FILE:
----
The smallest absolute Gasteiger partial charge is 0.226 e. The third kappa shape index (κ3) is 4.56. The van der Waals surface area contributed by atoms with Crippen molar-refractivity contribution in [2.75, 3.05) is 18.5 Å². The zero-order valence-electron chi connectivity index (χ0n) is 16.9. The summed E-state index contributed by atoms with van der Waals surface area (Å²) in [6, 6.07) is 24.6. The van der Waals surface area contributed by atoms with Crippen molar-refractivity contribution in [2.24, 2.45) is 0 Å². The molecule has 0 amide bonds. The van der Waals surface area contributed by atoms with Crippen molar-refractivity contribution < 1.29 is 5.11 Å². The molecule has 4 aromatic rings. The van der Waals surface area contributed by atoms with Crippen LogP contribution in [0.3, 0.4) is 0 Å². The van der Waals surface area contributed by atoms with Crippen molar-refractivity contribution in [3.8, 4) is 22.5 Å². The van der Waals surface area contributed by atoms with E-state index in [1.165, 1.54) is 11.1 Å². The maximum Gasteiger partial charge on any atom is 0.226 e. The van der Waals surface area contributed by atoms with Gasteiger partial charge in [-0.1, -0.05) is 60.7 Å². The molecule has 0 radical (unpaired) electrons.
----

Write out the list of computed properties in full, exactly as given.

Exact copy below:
The smallest absolute Gasteiger partial charge is 0.226 e. The third kappa shape index (κ3) is 4.56. The van der Waals surface area contributed by atoms with Crippen molar-refractivity contribution in [2.75, 3.05) is 18.5 Å². The zero-order valence-electron chi connectivity index (χ0n) is 16.9. The summed E-state index contributed by atoms with van der Waals surface area (Å²) in [6, 6.07) is 24.6. The van der Waals surface area contributed by atoms with Crippen molar-refractivity contribution in [2.24, 2.45) is 0 Å². The molecule has 0 amide bonds. The van der Waals surface area contributed by atoms with Crippen molar-refractivity contribution < 1.29 is 5.11 Å². The molecule has 4 aromatic rings. The van der Waals surface area contributed by atoms with Crippen LogP contribution in [0.3, 0.4) is 0 Å². The van der Waals surface area contributed by atoms with Crippen molar-refractivity contribution in [3.8, 4) is 22.5 Å². The van der Waals surface area contributed by atoms with E-state index in [1.165, 1.54) is 11.1 Å². The maximum Gasteiger partial charge on any atom is 0.226 e. The van der Waals surface area contributed by atoms with Gasteiger partial charge in [-0.1, -0.05) is 60.7 Å². The molecule has 0 radical (unpaired) electrons.